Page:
Subdomains and SEO

  • A subdomain can use a clear keyword or phrase to signal what the site is about very early in the URL. For example, is obviously a portal to a contest being run by the main domain. More clarity can help inspire clicks.
  • Subdomains can appear as their own results on Google. If you’re trying to move ahead of similar websites, having multiple Google results that link to your subdomains can increase the number of people that click on your rather than a competitor. The amount of traffic each Google search result receives varies wildly depending on its position. So if you occupy positions one, two and three, you’ll be able to increase your traffic.
  • Subdomains are also commonly used to separate areas of a site for localization purposes. Versions of a site with a different language often appear on subdomains.


The Impact of Subfolders on SEO

Even though both Matt Cutts and John Mueller say that there’s no difference in how Google ranks sites organized in subfolders versus those organized in subdirectories, SEO experts have found that there’s a significant difference.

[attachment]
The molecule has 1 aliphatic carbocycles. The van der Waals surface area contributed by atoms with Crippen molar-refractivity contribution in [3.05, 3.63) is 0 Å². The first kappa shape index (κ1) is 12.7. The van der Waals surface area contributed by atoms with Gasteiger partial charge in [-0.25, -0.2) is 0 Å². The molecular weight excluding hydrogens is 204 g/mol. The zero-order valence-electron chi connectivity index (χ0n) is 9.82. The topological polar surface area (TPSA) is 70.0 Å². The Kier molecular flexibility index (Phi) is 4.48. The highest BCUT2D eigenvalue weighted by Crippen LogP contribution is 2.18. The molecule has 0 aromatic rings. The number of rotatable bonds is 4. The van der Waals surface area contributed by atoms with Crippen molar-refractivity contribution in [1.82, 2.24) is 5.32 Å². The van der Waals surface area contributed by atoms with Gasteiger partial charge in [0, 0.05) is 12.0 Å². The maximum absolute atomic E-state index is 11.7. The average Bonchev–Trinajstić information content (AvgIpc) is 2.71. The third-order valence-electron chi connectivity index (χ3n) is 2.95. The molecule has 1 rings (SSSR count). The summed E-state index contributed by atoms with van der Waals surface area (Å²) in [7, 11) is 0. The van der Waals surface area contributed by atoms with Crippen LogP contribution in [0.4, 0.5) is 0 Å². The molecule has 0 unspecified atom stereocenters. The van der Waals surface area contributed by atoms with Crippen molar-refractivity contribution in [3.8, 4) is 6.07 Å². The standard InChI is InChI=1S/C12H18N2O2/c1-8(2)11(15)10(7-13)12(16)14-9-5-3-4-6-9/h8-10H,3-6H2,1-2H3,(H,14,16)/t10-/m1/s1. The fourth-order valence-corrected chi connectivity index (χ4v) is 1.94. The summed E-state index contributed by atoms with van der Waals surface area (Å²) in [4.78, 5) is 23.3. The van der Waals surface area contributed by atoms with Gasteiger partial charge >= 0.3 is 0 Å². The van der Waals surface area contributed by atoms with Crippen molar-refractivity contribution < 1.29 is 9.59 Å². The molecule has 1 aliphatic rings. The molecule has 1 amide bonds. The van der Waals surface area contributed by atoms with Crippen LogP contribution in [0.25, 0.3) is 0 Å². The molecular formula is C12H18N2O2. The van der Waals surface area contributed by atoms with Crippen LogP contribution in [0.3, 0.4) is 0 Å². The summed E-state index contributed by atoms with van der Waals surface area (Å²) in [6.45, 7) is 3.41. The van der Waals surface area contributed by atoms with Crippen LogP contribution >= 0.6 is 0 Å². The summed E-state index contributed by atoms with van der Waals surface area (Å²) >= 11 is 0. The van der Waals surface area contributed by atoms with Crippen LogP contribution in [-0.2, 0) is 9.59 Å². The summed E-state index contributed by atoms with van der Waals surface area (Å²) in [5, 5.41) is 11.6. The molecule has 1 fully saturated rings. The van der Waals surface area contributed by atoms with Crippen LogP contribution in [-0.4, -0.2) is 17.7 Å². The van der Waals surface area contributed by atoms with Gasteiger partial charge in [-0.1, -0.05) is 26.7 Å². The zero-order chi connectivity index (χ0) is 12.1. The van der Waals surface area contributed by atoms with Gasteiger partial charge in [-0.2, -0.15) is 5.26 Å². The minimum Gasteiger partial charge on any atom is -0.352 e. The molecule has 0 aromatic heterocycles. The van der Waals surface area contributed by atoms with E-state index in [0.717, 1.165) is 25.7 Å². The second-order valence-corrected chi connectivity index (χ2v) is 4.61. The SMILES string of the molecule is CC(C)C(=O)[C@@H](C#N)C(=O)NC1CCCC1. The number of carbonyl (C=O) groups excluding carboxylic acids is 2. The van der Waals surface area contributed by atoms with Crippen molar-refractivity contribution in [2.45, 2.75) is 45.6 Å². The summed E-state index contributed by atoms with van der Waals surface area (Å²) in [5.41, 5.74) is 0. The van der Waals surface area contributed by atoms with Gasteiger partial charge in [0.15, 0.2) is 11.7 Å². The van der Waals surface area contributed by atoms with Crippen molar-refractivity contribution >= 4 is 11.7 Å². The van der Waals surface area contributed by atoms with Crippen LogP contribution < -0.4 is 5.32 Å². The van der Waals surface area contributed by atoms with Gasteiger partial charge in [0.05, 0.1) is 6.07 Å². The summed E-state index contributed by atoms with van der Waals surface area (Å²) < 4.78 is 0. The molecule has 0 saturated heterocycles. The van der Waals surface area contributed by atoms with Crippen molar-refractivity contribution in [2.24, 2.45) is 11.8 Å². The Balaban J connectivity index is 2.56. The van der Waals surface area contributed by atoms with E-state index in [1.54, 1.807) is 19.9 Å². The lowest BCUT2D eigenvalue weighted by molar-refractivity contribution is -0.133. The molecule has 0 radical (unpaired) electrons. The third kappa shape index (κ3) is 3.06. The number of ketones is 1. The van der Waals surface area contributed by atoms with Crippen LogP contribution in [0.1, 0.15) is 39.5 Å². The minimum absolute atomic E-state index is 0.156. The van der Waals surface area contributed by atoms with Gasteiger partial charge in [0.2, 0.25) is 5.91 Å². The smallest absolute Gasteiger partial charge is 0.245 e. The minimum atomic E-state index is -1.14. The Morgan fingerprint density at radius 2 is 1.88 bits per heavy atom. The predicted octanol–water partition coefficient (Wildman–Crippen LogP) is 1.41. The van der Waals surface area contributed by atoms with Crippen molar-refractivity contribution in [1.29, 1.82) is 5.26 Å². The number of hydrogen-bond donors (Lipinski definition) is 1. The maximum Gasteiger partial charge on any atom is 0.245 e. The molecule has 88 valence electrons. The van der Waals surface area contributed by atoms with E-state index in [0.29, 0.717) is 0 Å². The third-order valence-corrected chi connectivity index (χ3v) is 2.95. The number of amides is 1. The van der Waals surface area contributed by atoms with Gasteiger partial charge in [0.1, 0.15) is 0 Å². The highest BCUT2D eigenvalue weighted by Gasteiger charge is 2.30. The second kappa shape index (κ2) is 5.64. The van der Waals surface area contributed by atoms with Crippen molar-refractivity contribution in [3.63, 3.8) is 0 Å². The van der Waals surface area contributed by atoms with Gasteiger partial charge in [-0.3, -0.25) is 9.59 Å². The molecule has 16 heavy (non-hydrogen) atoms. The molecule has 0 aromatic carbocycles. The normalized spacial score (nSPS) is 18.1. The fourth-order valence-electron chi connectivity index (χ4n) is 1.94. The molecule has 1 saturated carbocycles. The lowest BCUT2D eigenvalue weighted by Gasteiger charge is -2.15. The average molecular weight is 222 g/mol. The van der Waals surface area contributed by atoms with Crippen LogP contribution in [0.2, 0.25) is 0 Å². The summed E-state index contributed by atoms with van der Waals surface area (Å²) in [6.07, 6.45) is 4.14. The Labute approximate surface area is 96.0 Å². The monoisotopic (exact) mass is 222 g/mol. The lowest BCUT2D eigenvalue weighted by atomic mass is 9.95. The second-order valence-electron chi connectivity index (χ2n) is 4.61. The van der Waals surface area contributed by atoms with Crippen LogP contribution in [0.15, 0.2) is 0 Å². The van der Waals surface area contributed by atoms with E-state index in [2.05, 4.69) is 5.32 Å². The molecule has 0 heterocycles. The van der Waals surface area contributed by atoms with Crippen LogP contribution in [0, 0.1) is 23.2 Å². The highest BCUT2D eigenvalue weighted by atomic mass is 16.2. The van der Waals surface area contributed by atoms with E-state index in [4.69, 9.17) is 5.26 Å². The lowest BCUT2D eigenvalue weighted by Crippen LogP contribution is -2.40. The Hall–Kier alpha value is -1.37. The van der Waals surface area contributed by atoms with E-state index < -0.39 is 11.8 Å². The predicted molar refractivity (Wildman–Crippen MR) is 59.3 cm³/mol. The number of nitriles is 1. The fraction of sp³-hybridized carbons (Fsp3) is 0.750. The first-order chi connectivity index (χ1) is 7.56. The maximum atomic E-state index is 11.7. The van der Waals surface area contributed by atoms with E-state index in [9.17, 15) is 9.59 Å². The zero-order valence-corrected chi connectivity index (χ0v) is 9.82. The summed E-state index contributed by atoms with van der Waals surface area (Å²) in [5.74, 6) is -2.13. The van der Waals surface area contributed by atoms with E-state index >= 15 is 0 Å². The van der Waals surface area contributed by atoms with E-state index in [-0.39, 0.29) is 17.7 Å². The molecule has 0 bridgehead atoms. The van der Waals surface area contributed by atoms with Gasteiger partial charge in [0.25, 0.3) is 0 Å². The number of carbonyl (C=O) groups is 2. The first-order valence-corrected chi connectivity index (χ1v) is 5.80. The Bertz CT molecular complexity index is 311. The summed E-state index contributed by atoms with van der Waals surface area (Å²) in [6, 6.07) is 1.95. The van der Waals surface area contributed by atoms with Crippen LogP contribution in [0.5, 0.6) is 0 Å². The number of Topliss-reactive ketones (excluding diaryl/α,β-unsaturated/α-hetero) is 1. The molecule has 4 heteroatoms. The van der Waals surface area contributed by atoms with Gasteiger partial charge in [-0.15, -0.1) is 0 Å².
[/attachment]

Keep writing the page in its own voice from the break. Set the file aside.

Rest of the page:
When you switch to a subfolder setup, all the links that point to your main site may give your new page a boost too. A subdirectory setup is like starting from scratch in terms of SEO so many prominent SEO experts and blogs stick with subfolder setups.


Subdomains Can Cause Traffic to Drop

Rand Fishkin of Moz found that their rankings for different keywords were much higher when they switched a page on their site from a subdomain to a subdirectory. According to Rand, they tried it three times in two years. The move never offered good enough results to make the change permanent. Ultimately a subdomain setup almost always loses out to a subfolder setup in terms of traffic. That’s why they should only be used when necessary for business purposes.

Fishkin also writes about Timo Reitnauer’s experience with the iwantmyname blog. When Reitnauer moved from a subfolder setup to a subdomain, he experienced a significant drop in traffic. Even five or six months later, the traffic hadn’t recovered. So it’s not a matter of simply waiting for traffic to find the new page. The issue is that content ranked in the subdirectory simply isn’t getting the same benefits as the content linked in the subfolder did. So even though moving the blog to have more options for maintenance and performance seemed like a good idea at the beginning, it impacted their ability to reach people.